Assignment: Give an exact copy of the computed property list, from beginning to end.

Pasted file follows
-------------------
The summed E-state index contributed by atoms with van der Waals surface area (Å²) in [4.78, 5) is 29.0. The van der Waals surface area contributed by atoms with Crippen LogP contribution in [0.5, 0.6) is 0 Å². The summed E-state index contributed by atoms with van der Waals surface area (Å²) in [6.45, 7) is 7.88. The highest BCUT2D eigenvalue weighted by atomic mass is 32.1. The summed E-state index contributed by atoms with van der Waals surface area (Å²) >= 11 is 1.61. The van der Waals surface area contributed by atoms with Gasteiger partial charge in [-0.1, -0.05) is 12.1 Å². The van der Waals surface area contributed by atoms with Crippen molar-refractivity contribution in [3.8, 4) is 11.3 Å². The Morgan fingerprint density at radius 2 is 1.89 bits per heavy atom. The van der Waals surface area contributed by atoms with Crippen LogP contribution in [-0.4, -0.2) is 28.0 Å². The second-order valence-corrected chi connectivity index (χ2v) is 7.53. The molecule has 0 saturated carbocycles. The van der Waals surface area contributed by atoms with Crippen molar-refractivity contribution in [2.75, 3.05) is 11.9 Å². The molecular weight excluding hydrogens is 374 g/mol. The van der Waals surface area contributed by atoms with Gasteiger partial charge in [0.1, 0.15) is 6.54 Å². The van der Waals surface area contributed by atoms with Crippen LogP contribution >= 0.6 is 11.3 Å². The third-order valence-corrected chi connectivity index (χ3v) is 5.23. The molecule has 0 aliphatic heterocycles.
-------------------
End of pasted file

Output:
The summed E-state index contributed by atoms with van der Waals surface area (Å²) in [4.78, 5) is 29.0. The van der Waals surface area contributed by atoms with Crippen LogP contribution in [0.5, 0.6) is 0 Å². The summed E-state index contributed by atoms with van der Waals surface area (Å²) in [6.45, 7) is 7.88. The highest BCUT2D eigenvalue weighted by atomic mass is 32.1. The summed E-state index contributed by atoms with van der Waals surface area (Å²) >= 11 is 1.61. The van der Waals surface area contributed by atoms with Gasteiger partial charge in [-0.1, -0.05) is 12.1 Å². The van der Waals surface area contributed by atoms with Crippen molar-refractivity contribution in [3.8, 4) is 11.3 Å². The Morgan fingerprint density at radius 2 is 1.89 bits per heavy atom. The van der Waals surface area contributed by atoms with Crippen LogP contribution in [-0.4, -0.2) is 28.0 Å². The second-order valence-corrected chi connectivity index (χ2v) is 7.53. The molecule has 0 saturated carbocycles. The van der Waals surface area contributed by atoms with Crippen molar-refractivity contribution in [2.75, 3.05) is 11.9 Å². The molecular weight excluding hydrogens is 374 g/mol. The van der Waals surface area contributed by atoms with Gasteiger partial charge in [0.1, 0.15) is 6.54 Å². The van der Waals surface area contributed by atoms with Crippen LogP contribution >= 0.6 is 11.3 Å². The third-order valence-corrected chi connectivity index (χ3v) is 5.23. The molecule has 0 aliphatic heterocycles.